Foodborne illnesses can be caused by poor quality ingredients or a pathogen making the rounds, but restaurant owners and staff do their part to prevent diners from falling ill.

One way we can ensure customers stay safe is to ensure that meals and ingredients don’t spend too much time within the food temperature danger zone.

What Is The Food Temperature Danger Zone?

The “danger zone” is the temperature range of 40 °F – 140 °F, or 4.4 °C – 60 °C. Food left out at these temperatures can cause harmful bacteria like Salmonella Enteritidis and Staphylococcus Aureus to multiply to potentially harmful levels.

According to the USDA, the number of harmful bacteria in food left in these temperatures can double in as little as 20 minutes. It can be very easy to overlook items left in the open, especially in a busy kitchen. Other times, improperly trained or managed staff ignore or downplay the risks associated with leaving food out.

How Can I Avoid It In My Kitchen?

Fortunately, there are many ways that restaurant managers and staff can prevent food from reaching this danger zone. First is by having the right equipment.

Food Temperature Safety Equipment

You should never put food into the refrigerator when it’s still hot. The radiated heat from the freshly cooked food may affect the ambient temperature in the refrigerator and raise the temperature of nearby foods. Conversely, you need a way to quickly cool food so that it achieves optimal storage temperature  as soon as possible.

Blast chillers work well for this purpose, as do shallow pans that have a large surface area so that as much of the food is exposed to cooling air as possible. Cooling paddles also work well to cool down soups and casseroles.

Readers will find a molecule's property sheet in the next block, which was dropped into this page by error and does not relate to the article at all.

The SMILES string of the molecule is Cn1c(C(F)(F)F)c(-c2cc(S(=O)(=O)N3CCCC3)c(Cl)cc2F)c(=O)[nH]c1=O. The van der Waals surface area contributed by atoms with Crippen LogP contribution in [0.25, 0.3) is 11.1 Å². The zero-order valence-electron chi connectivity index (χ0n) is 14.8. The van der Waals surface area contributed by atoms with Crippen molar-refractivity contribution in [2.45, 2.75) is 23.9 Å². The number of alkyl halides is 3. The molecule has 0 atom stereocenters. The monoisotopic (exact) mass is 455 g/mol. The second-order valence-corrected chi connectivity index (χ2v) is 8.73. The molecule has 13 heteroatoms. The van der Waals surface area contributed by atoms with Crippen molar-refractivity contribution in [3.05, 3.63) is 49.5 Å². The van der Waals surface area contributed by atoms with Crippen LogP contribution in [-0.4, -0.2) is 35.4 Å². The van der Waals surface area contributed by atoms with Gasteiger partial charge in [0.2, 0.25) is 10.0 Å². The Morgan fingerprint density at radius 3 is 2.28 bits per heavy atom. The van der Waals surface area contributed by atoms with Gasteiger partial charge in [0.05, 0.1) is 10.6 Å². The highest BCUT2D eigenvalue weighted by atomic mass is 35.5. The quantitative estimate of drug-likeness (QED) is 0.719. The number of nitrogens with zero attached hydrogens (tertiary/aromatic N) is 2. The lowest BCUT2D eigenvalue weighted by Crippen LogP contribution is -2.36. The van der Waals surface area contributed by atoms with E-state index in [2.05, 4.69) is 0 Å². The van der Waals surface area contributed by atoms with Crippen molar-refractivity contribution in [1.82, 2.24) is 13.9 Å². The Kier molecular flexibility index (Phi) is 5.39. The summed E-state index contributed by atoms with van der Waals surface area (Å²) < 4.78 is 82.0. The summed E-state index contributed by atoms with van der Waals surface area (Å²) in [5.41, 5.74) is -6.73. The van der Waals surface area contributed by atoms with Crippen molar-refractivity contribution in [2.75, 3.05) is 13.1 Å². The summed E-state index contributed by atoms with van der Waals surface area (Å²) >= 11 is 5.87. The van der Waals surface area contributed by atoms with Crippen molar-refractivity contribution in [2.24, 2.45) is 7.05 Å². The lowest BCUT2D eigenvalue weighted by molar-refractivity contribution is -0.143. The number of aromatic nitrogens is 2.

Always use thermometers to check if food has reached the right cooking temperature, whether that’s cooking the dish or simply reheating leftovers. There are many different kinds of food thermometers in the market, each with its own unique purpose within your kitchen. Equip your kitchen with all of them and train staff on their use.

Speaking of training

Food Temperature Training / Procedures

Regularly check the temperature of cooking and cooling foods with the proper thermometers to ensure none of them fall into the danger zone. Don’t forget to clean thermometers in between readings to prevent contamination!

If you do encounter food that has been sitting below 140 °F for more than two hours, discard it. It has become a safety risk, and you shouldn’t serve this food at all. Keeping food covered will reduce contamination risk and maintain temperatures for longer.

Regularly check if your freezer and refrigerator are operating properly. Measure interior with a thermometer and make sure food is stored at the right temperature. Keep a detailed log of temperature readings and the time the readings are taken.

With the right mix of training and equipment, your restaurant will be more able to keep both your patrons safe from illness and keep you safe from litigation.